Discussion in 'Trading' started by mind, Feb 5, 2004.

  1. mind


    is it more accurate to calculate slippage as a percentage of the traded underlying or in absolute points?

    i am aware that many daytraders use absolute figures but i feel this is not really correct, since it distorts the picture. my argument is that people who use a percentage of their capital at any trade must reflect that when they calc their slippage as well.

    the absolute daily range of the sp future correlates by 0.79 with the future, whereas the daily range calculated as a percentage of the futures only correlates by 0.27 with the future. analysis since 1987. this does not mean more nor less than that the market is much more thinking in percentage terms than in absolute points. this means that whenever you use fixed points for a system you are overgearing in below average periods and overshooting in above average periods.

    the "mistake" is not that bad, since most daytraders cannot vary their investment to easily plus the timeframe over which they calculate their ranges are usually pretty short.

    my poit is that a slippage of 0.4 points on the emini means something different now than it did three months ago.

    anyone able to shed light on this?

    ps, sorry that this post is probably a tough read.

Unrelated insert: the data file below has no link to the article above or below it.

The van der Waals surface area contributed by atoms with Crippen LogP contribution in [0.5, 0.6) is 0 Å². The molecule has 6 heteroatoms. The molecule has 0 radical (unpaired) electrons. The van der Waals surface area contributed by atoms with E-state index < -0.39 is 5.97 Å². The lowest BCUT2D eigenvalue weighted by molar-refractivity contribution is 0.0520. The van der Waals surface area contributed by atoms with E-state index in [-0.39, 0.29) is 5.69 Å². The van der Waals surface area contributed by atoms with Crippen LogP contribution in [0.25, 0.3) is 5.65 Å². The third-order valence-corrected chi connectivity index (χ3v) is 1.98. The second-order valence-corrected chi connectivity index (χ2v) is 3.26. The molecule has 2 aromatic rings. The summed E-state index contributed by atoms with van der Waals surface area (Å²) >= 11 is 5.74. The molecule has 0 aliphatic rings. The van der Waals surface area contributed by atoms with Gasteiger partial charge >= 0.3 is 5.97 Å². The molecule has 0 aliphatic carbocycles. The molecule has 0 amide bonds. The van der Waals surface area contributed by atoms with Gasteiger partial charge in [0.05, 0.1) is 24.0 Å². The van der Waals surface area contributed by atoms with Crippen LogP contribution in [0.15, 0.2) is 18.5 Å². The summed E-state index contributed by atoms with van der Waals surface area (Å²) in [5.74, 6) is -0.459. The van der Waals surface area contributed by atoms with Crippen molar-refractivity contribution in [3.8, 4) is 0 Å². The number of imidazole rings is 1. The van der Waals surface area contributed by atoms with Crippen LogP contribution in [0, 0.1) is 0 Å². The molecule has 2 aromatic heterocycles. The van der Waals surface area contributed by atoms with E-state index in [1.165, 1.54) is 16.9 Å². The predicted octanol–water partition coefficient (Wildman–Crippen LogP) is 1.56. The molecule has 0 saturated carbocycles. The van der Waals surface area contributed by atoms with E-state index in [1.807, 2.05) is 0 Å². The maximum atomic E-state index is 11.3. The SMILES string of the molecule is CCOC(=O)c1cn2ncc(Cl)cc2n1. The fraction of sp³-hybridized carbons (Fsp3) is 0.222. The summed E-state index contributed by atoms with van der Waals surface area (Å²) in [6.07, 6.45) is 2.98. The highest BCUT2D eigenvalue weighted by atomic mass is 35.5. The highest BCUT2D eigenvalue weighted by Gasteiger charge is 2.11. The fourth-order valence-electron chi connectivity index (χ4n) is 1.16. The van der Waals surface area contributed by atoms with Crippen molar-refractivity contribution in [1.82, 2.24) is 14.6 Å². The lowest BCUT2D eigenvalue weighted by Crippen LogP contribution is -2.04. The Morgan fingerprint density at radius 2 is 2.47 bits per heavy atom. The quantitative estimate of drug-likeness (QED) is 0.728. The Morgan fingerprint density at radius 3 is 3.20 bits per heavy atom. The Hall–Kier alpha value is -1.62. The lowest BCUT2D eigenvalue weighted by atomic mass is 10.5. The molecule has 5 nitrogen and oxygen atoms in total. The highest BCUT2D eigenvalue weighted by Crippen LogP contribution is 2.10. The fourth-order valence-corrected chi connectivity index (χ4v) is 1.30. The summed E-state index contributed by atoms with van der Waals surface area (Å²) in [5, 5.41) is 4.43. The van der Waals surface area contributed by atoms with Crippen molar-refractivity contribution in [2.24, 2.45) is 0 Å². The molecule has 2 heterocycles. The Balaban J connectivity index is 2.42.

2. I think estimating slippage should be connected with:

    - your avg order size vs avg # contracts at bid/ask
    - avg spread.

    Based on your real trading experience, what is more accurate slippage figure with ~100 contract orders on Emini S&P: 0.5 pts per round turn or 1 pt / RT?

    In backtesting, using constant point slippage for the whole period isn't always realistic. For example in 2000 bid/ask spreads on NQ futures were much wider than in 2003. Slippage in percentage terms is some solution, but also can be unrealistic - when avg spread is higher than your calculated slippage.

  3. mind


    i would say it could be well below 0.5 mini points.
  4. mind


    my post was referring to other markets as well, like currencies, bonds and commodities.

    i for myself do not like that point thinking at all. it makes it impossible to quickly compare markets. i care about percentages, since this is what this game is finally about. why should i bother with twenty different languages when i could have one?

    another thing is that i pesonally do not have tape data for several years. and the style i am talking about is not scalping at all, trades two or three times a day on max.